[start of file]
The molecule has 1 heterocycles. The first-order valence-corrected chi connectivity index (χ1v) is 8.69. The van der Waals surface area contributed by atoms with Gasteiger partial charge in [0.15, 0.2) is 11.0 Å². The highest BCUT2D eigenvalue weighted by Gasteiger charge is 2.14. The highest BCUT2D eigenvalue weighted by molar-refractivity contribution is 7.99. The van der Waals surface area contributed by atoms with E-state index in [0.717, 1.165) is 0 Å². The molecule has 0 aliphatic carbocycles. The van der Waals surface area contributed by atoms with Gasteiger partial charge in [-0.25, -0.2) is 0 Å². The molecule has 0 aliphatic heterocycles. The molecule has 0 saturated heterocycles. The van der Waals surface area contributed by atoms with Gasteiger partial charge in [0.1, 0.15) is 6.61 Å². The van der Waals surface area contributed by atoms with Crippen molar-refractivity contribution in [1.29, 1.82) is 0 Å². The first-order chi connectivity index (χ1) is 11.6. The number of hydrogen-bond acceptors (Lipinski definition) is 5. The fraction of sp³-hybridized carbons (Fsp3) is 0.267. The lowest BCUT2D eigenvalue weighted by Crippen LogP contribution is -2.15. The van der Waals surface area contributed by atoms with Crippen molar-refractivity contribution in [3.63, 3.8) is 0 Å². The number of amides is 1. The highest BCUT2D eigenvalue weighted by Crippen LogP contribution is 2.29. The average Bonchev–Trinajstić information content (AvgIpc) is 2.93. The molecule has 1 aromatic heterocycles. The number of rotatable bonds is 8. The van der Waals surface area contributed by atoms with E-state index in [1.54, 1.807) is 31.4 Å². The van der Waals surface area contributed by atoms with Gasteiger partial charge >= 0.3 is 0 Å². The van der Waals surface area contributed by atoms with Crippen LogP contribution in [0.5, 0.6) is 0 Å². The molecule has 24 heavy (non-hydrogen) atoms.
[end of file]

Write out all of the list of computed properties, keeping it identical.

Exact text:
The molecule has 1 heterocycles. The first-order valence-corrected chi connectivity index (χ1v) is 8.69. The van der Waals surface area contributed by atoms with Gasteiger partial charge in [0.15, 0.2) is 11.0 Å². The highest BCUT2D eigenvalue weighted by Gasteiger charge is 2.14. The highest BCUT2D eigenvalue weighted by molar-refractivity contribution is 7.99. The van der Waals surface area contributed by atoms with E-state index in [0.717, 1.165) is 0 Å². The molecule has 0 aliphatic carbocycles. The van der Waals surface area contributed by atoms with Gasteiger partial charge in [-0.25, -0.2) is 0 Å². The molecule has 0 aliphatic heterocycles. The molecule has 0 saturated heterocycles. The van der Waals surface area contributed by atoms with Gasteiger partial charge in [0.1, 0.15) is 6.61 Å². The van der Waals surface area contributed by atoms with Crippen molar-refractivity contribution in [1.29, 1.82) is 0 Å². The first-order chi connectivity index (χ1) is 11.6. The number of hydrogen-bond acceptors (Lipinski definition) is 5. The fraction of sp³-hybridized carbons (Fsp3) is 0.267. The lowest BCUT2D eigenvalue weighted by Crippen LogP contribution is -2.15. The van der Waals surface area contributed by atoms with Crippen molar-refractivity contribution in [3.63, 3.8) is 0 Å². The number of amides is 1. The highest BCUT2D eigenvalue weighted by Crippen LogP contribution is 2.29. The average Bonchev–Trinajstić information content (AvgIpc) is 2.93. The molecule has 1 aromatic heterocycles. The number of rotatable bonds is 8. The van der Waals surface area contributed by atoms with E-state index in [1.54, 1.807) is 31.4 Å². The van der Waals surface area contributed by atoms with Gasteiger partial charge >= 0.3 is 0 Å². The van der Waals surface area contributed by atoms with Crippen LogP contribution in [0.5, 0.6) is 0 Å². The molecule has 24 heavy (non-hydrogen) atoms.